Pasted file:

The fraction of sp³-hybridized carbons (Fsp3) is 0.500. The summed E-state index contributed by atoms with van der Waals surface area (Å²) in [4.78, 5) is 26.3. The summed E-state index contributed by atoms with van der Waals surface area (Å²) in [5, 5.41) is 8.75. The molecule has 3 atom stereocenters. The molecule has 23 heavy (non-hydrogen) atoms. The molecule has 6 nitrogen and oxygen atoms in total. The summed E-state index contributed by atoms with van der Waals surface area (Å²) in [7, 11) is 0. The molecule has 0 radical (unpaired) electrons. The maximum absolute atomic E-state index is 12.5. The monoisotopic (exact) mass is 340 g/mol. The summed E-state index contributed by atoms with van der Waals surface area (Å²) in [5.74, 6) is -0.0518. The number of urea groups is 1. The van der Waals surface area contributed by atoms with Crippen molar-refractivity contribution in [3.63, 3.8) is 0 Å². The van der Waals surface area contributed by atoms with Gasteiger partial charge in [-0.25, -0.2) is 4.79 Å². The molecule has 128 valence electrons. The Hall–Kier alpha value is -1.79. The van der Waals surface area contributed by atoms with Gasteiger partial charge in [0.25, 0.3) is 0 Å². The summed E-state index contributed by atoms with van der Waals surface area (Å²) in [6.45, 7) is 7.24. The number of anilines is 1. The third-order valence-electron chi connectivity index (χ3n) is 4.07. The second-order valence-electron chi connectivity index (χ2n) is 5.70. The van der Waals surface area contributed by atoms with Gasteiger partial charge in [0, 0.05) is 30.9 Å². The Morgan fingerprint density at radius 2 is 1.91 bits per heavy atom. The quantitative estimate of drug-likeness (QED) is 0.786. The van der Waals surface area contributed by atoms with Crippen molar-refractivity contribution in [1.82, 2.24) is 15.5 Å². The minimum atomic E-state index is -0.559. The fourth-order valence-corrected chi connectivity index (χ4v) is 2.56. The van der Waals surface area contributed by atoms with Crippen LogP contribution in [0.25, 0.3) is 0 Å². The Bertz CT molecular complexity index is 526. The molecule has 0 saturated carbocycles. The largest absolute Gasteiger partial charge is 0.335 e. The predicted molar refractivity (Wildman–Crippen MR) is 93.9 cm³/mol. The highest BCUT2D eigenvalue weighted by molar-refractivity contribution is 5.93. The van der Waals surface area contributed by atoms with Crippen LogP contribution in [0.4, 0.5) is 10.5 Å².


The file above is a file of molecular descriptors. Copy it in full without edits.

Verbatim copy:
The fraction of sp³-hybridized carbons (Fsp3) is 0.500. The summed E-state index contributed by atoms with van der Waals surface area (Å²) in [4.78, 5) is 26.3. The summed E-state index contributed by atoms with van der Waals surface area (Å²) in [5, 5.41) is 8.75. The molecule has 3 atom stereocenters. The molecule has 23 heavy (non-hydrogen) atoms. The molecule has 6 nitrogen and oxygen atoms in total. The summed E-state index contributed by atoms with van der Waals surface area (Å²) in [7, 11) is 0. The molecule has 0 radical (unpaired) electrons. The maximum absolute atomic E-state index is 12.5. The monoisotopic (exact) mass is 340 g/mol. The summed E-state index contributed by atoms with van der Waals surface area (Å²) in [5.74, 6) is -0.0518. The number of urea groups is 1. The van der Waals surface area contributed by atoms with Crippen molar-refractivity contribution in [3.63, 3.8) is 0 Å². The van der Waals surface area contributed by atoms with Gasteiger partial charge in [-0.25, -0.2) is 4.79 Å². The molecule has 128 valence electrons. The Hall–Kier alpha value is -1.79. The van der Waals surface area contributed by atoms with Gasteiger partial charge in [0.25, 0.3) is 0 Å². The summed E-state index contributed by atoms with van der Waals surface area (Å²) in [6.45, 7) is 7.24. The number of anilines is 1. The third-order valence-electron chi connectivity index (χ3n) is 4.07. The second-order valence-electron chi connectivity index (χ2n) is 5.70. The van der Waals surface area contributed by atoms with Gasteiger partial charge in [0, 0.05) is 30.9 Å². The Morgan fingerprint density at radius 2 is 1.91 bits per heavy atom. The quantitative estimate of drug-likeness (QED) is 0.786. The van der Waals surface area contributed by atoms with Crippen molar-refractivity contribution in [1.82, 2.24) is 15.5 Å². The minimum atomic E-state index is -0.559. The fourth-order valence-corrected chi connectivity index (χ4v) is 2.56. The van der Waals surface area contributed by atoms with Crippen LogP contribution in [0.25, 0.3) is 0 Å². The Bertz CT molecular complexity index is 526. The molecule has 0 saturated carbocycles. The largest absolute Gasteiger partial charge is 0.335 e. The predicted molar refractivity (Wildman–Crippen MR) is 93.9 cm³/mol. The highest BCUT2D eigenvalue weighted by molar-refractivity contribution is 5.93. The van der Waals surface area contributed by atoms with Crippen LogP contribution in [0.4, 0.5) is 10.5 Å².